Minor Music
Listen. Learn. Create.
Sacred Music in Public Schools
Categories: Christmas, Concerts, December

The way we see it, there’s only one reason school officials oppose Christmas music at their annual holiday concert: Ignorance of the law.

So, let’s start with the law of the land. The United States Constitution, specifically the First Amendment, assures that “Congress shall make no law respecting an establishment of religion, or prohibiting the free exercise thereof…”

(Now let’s step aside as the legal types duke out the particulars of the Establishment Clause and the Free Exercise Clause.) We can, for the sake of brevity, reasonably accept that the government does not tell us who, how or if we should worship.

On a practical level, let’s also agree that it is the duty of the public schools to provide our children with a complete education. To that end, the Supreme Court of the United States maintains that, “one’s education is not complete without a study of … the history of religion and its relationship to the advancement of civilization.”
United States Supreme Court Justice Clark in Abingdon v. Schempp

Hopefully, for the parents sitting in countless American public school auditoriums in the coming weeks, these accepted truths will guide those who design the holiday programs performed by our children. Minor Music believes that music education programs should include sacred works that are historically and musically relevant. The public school’s approach to sacred music should be academic, not devotional.

(Enter NAfME). Since 1907, The National Association for Music Education (formerly MENC), has been accepted as one of the world’s largest arts education organizations. They maintain that “the study and performance of music with religious texts within an educational context is a vital and appropriate part of a comprehensive music education. The omission of sacred music from the school curriculum would result in an incomplete educational experience.

Brooke Harman, representing Alfred Music Publishing (one of the world’s largest educational music publishers), reminds us that much of the history of choral traditions is found in sacred music. The folks at Alfred Music insist that a well-rounded music education would be vapid without religious music.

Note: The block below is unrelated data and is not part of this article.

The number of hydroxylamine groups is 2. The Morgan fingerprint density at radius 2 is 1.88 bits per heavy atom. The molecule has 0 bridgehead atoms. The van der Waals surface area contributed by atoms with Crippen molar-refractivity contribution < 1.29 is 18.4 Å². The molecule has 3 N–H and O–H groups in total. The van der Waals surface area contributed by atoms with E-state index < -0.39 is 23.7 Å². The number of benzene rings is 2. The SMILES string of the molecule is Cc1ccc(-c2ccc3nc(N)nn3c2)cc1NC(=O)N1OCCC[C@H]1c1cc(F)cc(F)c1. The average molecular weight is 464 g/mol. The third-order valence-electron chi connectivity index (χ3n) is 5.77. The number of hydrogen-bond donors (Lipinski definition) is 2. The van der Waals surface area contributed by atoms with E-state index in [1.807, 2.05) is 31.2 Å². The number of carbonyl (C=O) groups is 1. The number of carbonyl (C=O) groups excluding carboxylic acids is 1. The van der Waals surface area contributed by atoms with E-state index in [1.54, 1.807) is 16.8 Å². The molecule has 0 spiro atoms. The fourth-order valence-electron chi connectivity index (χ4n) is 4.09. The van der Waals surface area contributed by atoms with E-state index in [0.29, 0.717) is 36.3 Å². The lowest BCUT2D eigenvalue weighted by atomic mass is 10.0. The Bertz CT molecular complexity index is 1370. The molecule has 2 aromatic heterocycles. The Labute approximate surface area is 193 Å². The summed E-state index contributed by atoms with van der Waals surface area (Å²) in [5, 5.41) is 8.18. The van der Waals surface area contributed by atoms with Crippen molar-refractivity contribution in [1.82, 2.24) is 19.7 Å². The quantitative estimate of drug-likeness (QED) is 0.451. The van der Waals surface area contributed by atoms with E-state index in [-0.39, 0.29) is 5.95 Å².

We think Charles C. Haynes of TheFirstAmendmentCenter.org, sums it up best: “The First Amendment solution is stunningly simple: Schools should plan holiday programs that are educational in purpose and balanced in content. Nothing in the First Amendment prohibits public schools from educating students about music, religious and secular, as part of a comprehensive music program that exposes students to a variety of traditions and cultures. ”

To that we say, “Amen.”

3 Comments to “Sacred Music in Public Schools”

  1. Thank you for the work you are doing…Our religious holidays guidance is found in Finding Common Ground, Chapter 10. This book is online at our web site http://www.firstamendmentcenter.org under “First Amendment publications” in the religious liberty section.

    All the best, Charles Haynes

  2. Go to our website, http://www.alfred.com, and look up “Patrick Liebergen.” He’s one of our most excellent editors of classical chorals – most of his editions would fit this category, as they are his arrangements and editions of sacred classical works. Type in “Liebergen,” in the upper right, then under GENRE click on “Masterwork.” He has a wealth of incredible material in our catalog (193 entries). My favorites are his editions of Mozart’s “Dies Irae” and Caccini’s “Ave Maria.”

  3. Pat Parris says:

    I agree that much of the enrichment of the western world can be found in its rich heritage of religious music.

    This makes a strong case for our values being established in our religious practice. Much gospel music is also rich in African American heritage. If we do not choose these selections, then we lose the values that are transmitted from them.

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